From West Nile to yellow fever, malaria to Zika, mosquitos are the leading carrier of some of the world’s most dangerous diseases.

A “Star Wars” Approach to the Battle on Zika
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A “Star Wars” Approach to the Battle on Zika

From West Nile to yellow fever, malaria to Zika, mosquitos are the leading carrier of some of the world’s most dangerous diseases. According to the CDC, the first cases of Zika in the Western Hemisphere were identified in May 2015 in Brazil. And just six months later the virus had been identified in an additional thirteen countries and territories in the Americas.

Recently, Intellectual Ventures was highlighted by the Associated Press for its “Star Wars approach” to fighting the spread of the Zika virus. Arty Makagon (AM), Technical Project Lead for Photonic Fence – IV's laser-based, mosquito-killing technology – discusses the role lasers could play in limiting the spread of Zika and other pathogens spread by flying insects.

Insights: What role can Photonic Fence play with Zika?

AM: “The Zika virus is unique in that everyone with a hand in trying to solve this problem is starting at ground zero. For example, there is no vaccine. And while the Photonic Fence is not a ‘silver bullet’ solution to Zika, it can act as one of many potential interventions in a broader strategy to address the virus - or any pathogen transmitted by flying insects for that matter. The role technology plays will be one part in a comprehensive approach that involves other important elements like a good, sound public health program.”

Insights: What sort of recent testing has the team done and how many mosquitos are we trying to kill?

AM: “One of the interesting things about Aedes aegypti – the mosquito that spreads Zika (and other tropical fevers) – is that unlike the Malaria carrying Anopheles mosquitos, it bites during the day.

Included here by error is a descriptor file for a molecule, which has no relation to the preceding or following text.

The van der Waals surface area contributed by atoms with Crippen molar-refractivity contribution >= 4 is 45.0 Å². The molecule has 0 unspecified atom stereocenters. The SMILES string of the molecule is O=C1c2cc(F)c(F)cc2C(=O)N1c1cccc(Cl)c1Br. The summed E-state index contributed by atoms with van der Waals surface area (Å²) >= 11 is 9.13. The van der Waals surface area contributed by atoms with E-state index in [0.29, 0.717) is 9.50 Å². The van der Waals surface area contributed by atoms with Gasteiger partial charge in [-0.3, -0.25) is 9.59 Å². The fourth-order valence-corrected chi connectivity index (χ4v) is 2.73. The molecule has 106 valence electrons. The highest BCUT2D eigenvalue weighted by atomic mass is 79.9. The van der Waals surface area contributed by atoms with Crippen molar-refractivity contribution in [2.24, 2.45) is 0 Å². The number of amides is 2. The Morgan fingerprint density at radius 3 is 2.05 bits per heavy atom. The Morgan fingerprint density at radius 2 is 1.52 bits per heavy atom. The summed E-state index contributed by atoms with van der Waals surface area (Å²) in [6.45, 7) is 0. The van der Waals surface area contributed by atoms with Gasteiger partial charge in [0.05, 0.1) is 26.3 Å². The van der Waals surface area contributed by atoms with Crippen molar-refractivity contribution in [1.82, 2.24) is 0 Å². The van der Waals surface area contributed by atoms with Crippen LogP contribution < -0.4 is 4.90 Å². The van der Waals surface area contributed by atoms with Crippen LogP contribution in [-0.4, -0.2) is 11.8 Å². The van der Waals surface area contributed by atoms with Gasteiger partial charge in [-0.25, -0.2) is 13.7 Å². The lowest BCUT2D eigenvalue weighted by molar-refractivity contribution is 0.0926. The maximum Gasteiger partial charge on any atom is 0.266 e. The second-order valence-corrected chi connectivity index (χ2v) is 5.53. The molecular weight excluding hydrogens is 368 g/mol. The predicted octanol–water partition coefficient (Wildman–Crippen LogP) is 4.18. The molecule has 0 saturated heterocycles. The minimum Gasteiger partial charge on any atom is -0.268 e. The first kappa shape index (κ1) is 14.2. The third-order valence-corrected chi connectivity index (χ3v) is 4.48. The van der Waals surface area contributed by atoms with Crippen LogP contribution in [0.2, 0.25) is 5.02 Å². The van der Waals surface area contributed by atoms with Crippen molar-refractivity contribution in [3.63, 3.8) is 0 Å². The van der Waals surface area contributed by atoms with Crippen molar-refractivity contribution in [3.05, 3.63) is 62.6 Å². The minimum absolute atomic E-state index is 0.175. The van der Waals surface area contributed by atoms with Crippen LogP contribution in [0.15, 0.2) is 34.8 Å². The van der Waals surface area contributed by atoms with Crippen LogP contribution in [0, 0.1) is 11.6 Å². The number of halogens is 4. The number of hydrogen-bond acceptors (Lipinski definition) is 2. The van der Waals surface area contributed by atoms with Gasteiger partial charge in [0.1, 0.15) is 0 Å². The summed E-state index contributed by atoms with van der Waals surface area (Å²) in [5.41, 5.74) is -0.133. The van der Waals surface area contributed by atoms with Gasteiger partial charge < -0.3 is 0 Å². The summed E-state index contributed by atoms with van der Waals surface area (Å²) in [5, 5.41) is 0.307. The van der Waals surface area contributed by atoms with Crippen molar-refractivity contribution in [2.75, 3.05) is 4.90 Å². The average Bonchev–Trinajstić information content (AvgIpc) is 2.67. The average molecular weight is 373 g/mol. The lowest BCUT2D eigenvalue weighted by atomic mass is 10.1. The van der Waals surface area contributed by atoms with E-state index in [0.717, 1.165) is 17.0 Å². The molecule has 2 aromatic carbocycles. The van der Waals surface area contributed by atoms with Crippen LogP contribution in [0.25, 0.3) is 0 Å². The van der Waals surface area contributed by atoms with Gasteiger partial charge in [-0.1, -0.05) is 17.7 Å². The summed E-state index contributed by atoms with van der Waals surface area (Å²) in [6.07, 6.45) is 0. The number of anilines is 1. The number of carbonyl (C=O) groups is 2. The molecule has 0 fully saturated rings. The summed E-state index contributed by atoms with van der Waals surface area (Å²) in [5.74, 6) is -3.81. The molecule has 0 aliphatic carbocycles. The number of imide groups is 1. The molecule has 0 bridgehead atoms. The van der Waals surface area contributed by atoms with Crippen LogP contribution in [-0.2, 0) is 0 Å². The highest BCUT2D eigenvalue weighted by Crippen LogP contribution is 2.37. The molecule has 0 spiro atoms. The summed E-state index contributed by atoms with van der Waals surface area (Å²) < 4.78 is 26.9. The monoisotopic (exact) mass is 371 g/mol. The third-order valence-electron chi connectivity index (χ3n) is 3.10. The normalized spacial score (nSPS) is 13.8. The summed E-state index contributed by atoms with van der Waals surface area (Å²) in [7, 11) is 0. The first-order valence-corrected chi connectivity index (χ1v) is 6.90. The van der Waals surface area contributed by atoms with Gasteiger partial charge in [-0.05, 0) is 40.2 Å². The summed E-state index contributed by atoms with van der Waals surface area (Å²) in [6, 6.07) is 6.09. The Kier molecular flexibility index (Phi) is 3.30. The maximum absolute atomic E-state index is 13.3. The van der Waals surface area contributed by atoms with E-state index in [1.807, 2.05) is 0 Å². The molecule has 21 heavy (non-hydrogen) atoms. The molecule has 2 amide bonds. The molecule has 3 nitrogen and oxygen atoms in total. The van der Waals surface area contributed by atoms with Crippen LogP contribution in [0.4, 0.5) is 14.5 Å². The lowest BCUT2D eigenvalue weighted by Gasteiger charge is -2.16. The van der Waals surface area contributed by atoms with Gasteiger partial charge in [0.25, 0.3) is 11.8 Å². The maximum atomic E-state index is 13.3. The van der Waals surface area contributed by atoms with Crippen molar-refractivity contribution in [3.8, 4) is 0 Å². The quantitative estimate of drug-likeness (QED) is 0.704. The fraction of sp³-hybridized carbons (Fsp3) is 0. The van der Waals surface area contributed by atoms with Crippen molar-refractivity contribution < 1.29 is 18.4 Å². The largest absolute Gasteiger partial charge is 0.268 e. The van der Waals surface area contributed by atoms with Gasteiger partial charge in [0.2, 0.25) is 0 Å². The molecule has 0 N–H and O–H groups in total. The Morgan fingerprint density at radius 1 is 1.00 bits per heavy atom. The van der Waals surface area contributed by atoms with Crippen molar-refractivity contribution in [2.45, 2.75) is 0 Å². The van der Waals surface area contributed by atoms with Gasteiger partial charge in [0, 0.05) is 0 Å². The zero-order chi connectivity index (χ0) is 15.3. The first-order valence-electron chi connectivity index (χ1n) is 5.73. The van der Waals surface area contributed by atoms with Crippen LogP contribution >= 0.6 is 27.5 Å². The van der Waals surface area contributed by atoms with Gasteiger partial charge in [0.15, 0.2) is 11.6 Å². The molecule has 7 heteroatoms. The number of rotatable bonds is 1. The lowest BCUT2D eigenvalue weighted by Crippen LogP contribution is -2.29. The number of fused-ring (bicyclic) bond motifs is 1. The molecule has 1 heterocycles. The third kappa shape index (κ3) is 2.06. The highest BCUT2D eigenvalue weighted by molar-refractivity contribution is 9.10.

Photonic Fence is designed to operate both day and night and is expected to work in any weather scenario where most insects can fly. We have successfully done outdoor testing in a realistic setting for the monitoring subsystem that tracks insects in mid-flight. We haven’t shot insects outdoors just yet but it’s certainly part of the development plan.

We’ve also had a lot of folks ask us about whether they can buy one for their backyard. But our focus has always been on ‘going big,’ per se.

The Photonic Fence is intended as a perimeter or area defense system. We like to think about it in two ways. One way is to create an exclusion or ‘pest-free’ zone. So if you imagine a large, highly-populated public area that you want to keep a fence around, that would be one scenario.

Another scenario is creating a depletion zone. Consider perhaps a mass deployment of the device on lamp posts throughout a city focused on depleting the entire mosquito population as a whole. We’re focused on big impact with the device. Private use, say for a half acre backyard, while conceivable is probably too small.”



Insights: Is the Photonic Fence ready to go to the field?

AM: “We’ve demonstrated a level of maturity in the research and development to the point where we are considering commercialization partners. Various U.S. federal agencies have shown interest in Photonic Fence from an agricultural pest control perspective and from a disease intervention standpoint – particularly in regard to mosquitos.”

Breakthroughs like these power our belief that invention is the driver of all progress. Learn more about the Photonic Fence here. Intellectual Ventures. A global inventions company.

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